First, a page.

Two U.S. citizens score important court victories related to HOAs

By Deborah Goonan, Independent American Communities

A Nevada HOA cannot reverse negligent misrepresentation verdict, and a federal court upholds First Amendment rights of the public on private streets.


Supreme Court rules in favor of homeowner, affirms 2017 jury verdict of ‘negligent misrepresentation’ against HOA

In 2003, Jonathan Friedrich purchased a home in the Rancho Bel Air neighborhood of Las Vegas. At the closing, the homeowner was presented with a copy of Covenants,   Conditions, & Restrictions (CC&Rs) for Rancho Bel Air, Unit 2 Property Owners Association (the HOA).

Being a responsible property owner, Friedrich paid HOA fees to Rancho Bel Air until 2012, when, to his surprise, he received a letter from the POA informing him that his home was, in fact, not part of Unit 2 POA.

Friedrich learned that his home is located in Unit 1 of Rancho Bel Air, and Unit 1 is not governed by Rancho Bel Air POA or any other owners association.

The POA took the stance that, even though Unit 1 was not part of the association, homeowners were still obligated to pay POA fees. However, the POA also asked owners to sign legal papers annexing their properties to the Unit 2 owners’ association.

Feeling duped by Rancho Bel Air for nearly a decade, Friedrich refused to sign the papers, and stopped paying fees to the POA in 2012.

In 2014, Rancho Bel Air POA attempted to foreclose on Friedrich’s property for failure to pay assessments and fees. Friedrich sued the association to stop the foreclosure, on the grounds that his home is not part of the POA. The homeowner also asked the court to order Rancho Bel Air to repay 10 years’ worth of HOA fees that it never had the right to collect.

The case dragged on for three years.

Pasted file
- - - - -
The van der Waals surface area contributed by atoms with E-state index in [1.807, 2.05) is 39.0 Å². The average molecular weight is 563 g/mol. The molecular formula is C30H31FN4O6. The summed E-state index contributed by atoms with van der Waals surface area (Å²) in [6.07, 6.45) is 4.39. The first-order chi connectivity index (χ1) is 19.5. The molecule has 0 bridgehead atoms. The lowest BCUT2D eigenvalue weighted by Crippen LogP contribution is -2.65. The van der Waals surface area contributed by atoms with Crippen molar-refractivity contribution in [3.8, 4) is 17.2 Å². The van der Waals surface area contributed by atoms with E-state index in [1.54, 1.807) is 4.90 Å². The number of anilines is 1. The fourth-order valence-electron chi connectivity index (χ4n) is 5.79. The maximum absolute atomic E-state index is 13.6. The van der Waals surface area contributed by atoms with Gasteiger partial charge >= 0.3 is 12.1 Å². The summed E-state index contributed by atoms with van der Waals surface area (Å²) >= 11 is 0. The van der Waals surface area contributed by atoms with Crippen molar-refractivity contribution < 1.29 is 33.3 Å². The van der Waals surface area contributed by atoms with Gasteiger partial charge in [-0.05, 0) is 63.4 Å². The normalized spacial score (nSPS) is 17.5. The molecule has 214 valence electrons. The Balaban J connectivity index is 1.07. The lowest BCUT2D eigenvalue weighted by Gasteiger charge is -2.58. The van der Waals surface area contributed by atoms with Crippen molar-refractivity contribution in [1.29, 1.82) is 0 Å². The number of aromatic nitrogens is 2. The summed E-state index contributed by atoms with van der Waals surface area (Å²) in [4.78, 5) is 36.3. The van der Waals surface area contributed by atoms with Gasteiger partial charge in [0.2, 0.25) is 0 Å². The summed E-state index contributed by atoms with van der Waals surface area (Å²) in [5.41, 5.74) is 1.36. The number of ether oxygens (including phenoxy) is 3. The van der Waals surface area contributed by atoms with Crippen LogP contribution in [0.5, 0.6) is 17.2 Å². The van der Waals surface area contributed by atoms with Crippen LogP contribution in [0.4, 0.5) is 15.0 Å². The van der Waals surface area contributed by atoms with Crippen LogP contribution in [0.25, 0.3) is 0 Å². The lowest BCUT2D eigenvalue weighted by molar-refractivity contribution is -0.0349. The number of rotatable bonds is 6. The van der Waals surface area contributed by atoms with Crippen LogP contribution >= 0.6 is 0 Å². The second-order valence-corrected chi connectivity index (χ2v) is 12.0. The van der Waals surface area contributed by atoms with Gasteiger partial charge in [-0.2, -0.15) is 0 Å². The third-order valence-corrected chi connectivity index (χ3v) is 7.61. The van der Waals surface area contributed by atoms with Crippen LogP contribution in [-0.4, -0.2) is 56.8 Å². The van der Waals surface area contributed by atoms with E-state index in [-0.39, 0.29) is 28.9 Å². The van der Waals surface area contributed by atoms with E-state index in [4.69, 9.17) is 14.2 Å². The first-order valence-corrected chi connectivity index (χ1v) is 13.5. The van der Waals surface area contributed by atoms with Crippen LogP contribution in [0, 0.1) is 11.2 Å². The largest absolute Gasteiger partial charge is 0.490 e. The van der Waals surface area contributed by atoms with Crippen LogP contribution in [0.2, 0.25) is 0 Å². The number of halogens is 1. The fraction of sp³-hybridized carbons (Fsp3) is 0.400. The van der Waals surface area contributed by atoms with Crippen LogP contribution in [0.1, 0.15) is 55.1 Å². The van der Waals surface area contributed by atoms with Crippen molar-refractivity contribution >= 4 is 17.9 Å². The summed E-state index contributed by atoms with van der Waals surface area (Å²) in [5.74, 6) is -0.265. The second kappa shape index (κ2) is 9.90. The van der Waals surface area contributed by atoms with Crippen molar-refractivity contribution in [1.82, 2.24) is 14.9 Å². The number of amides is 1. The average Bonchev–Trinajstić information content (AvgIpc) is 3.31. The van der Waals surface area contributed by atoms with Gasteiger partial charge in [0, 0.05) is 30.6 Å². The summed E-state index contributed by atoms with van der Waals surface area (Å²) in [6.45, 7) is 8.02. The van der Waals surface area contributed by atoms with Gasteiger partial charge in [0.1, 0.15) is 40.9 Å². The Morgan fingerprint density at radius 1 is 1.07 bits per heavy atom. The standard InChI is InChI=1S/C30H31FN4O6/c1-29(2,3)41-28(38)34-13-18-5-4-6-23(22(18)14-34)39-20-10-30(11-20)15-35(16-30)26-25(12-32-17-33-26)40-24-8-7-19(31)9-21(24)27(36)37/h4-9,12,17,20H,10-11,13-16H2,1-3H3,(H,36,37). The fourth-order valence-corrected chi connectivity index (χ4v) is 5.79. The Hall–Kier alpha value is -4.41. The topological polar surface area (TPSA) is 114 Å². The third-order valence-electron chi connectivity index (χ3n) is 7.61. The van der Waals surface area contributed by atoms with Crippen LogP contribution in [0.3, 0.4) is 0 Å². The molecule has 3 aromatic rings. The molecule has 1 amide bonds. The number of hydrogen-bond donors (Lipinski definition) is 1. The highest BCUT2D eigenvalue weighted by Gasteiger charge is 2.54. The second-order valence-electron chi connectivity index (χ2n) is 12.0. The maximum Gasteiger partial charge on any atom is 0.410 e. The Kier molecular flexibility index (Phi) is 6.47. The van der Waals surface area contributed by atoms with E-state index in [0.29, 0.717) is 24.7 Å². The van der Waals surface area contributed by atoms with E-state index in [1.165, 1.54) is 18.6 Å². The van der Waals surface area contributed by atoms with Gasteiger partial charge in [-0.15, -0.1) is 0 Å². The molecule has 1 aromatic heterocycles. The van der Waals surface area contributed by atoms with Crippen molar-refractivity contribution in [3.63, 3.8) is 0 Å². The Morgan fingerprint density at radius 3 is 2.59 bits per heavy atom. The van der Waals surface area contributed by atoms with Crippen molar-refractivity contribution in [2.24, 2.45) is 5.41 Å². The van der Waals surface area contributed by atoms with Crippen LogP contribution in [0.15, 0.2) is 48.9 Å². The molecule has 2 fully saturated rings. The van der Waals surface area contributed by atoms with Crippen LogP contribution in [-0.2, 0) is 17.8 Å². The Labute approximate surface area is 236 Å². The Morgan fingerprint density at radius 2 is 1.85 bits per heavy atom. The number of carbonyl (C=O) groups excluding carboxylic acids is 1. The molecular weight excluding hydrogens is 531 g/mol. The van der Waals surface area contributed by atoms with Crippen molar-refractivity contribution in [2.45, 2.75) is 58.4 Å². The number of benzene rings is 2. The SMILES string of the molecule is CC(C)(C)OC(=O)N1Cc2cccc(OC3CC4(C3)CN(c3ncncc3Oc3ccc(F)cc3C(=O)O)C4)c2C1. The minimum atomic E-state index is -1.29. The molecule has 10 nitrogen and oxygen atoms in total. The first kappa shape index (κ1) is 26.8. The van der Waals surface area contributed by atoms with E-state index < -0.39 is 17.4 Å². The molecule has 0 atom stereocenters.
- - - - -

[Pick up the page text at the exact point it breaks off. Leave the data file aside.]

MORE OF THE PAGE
Finally, in 2017, a jury found that Rancho Bel Air POA made a “negligent misrepresentation” to Friedrich, by claiming that his home was included as a property in a homeowners association for Unit 2, when, in fact, Friedrich’s house is situated in Unit 1, where there is no owner’s association.

The jury awarded Friedrich 70% of fees previously paid to the POA, plus $20K in punitive damages.

But that wasn’t the end of the legal fight.


Jury rules in favor of homeowner in case of non-existent HOA


Rancho Bel Air appeal fails

The state of Nevada has a three year statute of limitations for bringing claims of negligent misrepresentation.

Rancho Bel Air POA argued that Friedrich knew, or should have known, that his home was not part of Rancho Bel Air, Unit 2 POA from the time of purchase in 2003. That fact was noted in fine print on the copy of the CC&Rs handed to Friedrich at the close of sale.

So, the POA reasoned that the court should reverse its 2017 jury ruling in favor of Friedrich. Citing the 3-year statute of limitations, Rancho Bel Air argued that the homeowner waited 11 years to file his lawsuit in 2014.

Friedrich maintained, once again, that Rancho Bel Air misrepresented the truth, by continuously billing him for POA fees from the time of his home purchase. The association didn’t inform homeowners in Unit 1, including Friedrich, that their properties were not part of any mandatory membership homeowner’s association until 2012.

Therefore, Friedrich did not discover the negligent misrepresentation until 2012, and his 2014 lawsuit fell within the 3-year statute of limitations.